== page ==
Recent fluctuations in the luminosity of a very young star would be caused by the matter released by repeated collisions between rocky planetary bodies. Fragments of these bodies would fall on this star, a phenomenon predicted but never observed for a young sun a few million years old.
Since Descartes, Kant and Laplace, we have made gigantic progress in the theory of the formation of the Solar System. The first great leap forward came in the second half of the twentieth century with analytical and numerical models of planet formation derived from the theory of accretion initially developed by researchers like Viktor Safronov and George Wetherill. The second leap forward, which is also accompanied by the progress of numerical simulations, comes mainly from the progress of observational astronomy for a quarter of a century and which shows us the accretion discs around young stars in stellar nurseries, as well as exoplanets.
We still do not understand everything in the cosmogony of planetary systems and there are still areas of shadows regarding the birth of giant planets in the Solar System. This is why astronomers and astrophysicists who deal with these issues are tirelessly scanning certain cosmic nurseries for additional information to test. One of the most interesting is the one located on the borders of the Taurus and Bouvier constellations (a region called Taurus-Auriga), which includes the Taurus Molecular Cloud (TMC-1) 1), a molecular cloud located approximately 450 light-years from the Sun and which would be the most important star formation region closest to the Solar System.
Also in this region of the celestial vault, scientists have observed since 1937 the intriguing (not as much as those of the star of Tabby) variations of luminosity of the star of solar type RW Aur A, which constitutes a binary system with another star Similar RW Aur B. These stars are a few million years old and RW Aur A is still surrounded by his protoplanetary disk rich in gas and dust in which the formation of gas giants is probably in progress. We know that this type of disc dissipates after about 5 to 10 million years, which means that in the case of the Solar System, Saturn and Jupiter have necessarily formed before the dissipation of an equivalent disk having him. – even existed for a similar duration.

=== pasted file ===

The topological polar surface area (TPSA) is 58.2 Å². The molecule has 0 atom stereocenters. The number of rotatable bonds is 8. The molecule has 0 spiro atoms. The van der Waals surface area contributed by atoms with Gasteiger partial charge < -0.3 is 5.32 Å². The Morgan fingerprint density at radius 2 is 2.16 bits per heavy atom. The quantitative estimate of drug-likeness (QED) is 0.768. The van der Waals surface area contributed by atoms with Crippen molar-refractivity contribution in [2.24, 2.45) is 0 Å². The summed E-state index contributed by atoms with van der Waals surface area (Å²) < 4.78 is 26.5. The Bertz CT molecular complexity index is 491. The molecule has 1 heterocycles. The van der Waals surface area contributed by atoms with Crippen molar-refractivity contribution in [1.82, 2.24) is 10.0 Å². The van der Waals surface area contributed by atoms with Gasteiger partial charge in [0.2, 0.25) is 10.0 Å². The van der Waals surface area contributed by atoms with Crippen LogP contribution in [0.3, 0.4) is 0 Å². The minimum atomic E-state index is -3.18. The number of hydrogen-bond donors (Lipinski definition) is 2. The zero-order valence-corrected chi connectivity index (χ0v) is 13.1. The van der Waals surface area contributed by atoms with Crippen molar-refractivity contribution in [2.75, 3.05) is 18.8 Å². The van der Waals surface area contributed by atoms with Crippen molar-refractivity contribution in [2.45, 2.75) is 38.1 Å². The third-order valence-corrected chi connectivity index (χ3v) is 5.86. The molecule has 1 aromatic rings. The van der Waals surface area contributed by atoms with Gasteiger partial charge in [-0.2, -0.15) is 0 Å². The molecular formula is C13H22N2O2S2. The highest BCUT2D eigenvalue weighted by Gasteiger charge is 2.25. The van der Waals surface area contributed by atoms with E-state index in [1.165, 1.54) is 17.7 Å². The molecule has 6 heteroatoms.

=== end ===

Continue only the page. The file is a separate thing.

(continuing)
Significant drops in the brightness of RW Aur A usually occur after a few decades and last about a month. However, in 2011, the star’s light flux dropped again but for about half a year. The decrease in luminosity was then repeated in mid-2014 and it was not until November 2016 that the star became “normal” again. What could be due to this phenomenon?
The astrophysicists are on a track thanks to observations in the X-ray field of the Chandra satellite and they have advanced a hypothesis that they explained in an available publication on arXiv.
In fact RW Aur A saw its brightness lowered again in January 2017 and this time Chandra made it possible to observe it during a total duration of 14 hours. The X emissions came from both the star itself and the disc as the RW Aur A radiation in that same band of the electromagnetic spectrum spread. Two results have been deduced, including a particularly surprising one. The first is that the star is warmer than we thought and the second is that some parts of the disc and especially the atmosphere of the star are much richer in iron than expected because of the dependence between the temperature of the star and the composition of its protoplanetary disk by a factor of about 10. Typically hot and active stars have less iron than others, while RW Aur A seems to have more in his crown for some time compared to previous observations.
The most appealing idea for researchers is that this would be the result of recent collisions between two planetary celestial bodies of sufficiently large size that they differentiated and formed the equivalent of the iron and nickel-rich nucleus in the center. of the earth. We know that this type of phenomenon can occur because in the Solar System itself, siderite-type meteorites made up in the great majority of an alloy of iron and nickel are supposed to be the remains of similar collisions.
Around RW Aur A, such collisions would then again release the iron and nickel trapped in large planetesimals, probably several hundred kilometers in radius, or even a terrestrial type planet embryo. This would explain the sudden iron enrichment of the protoplanetary disk and the crown of the star. The gases and the released dust blocking also the light of the star would be due to the recent decreases of luminosity with repetition in the visible spectrum.
Several such collisions have occurred in recent years, and it is likely that these are in fact repeated collisions between debris left behind by larger collisions. The iron enrichment of the RW Aur A crown would be due to the arrival on the star of some of these debris.
If this is the case, then it is a great first, the observation of the remains of planets falling on a young star. This type of scenario was previously confined to numerical computer simulations of planetary system formation.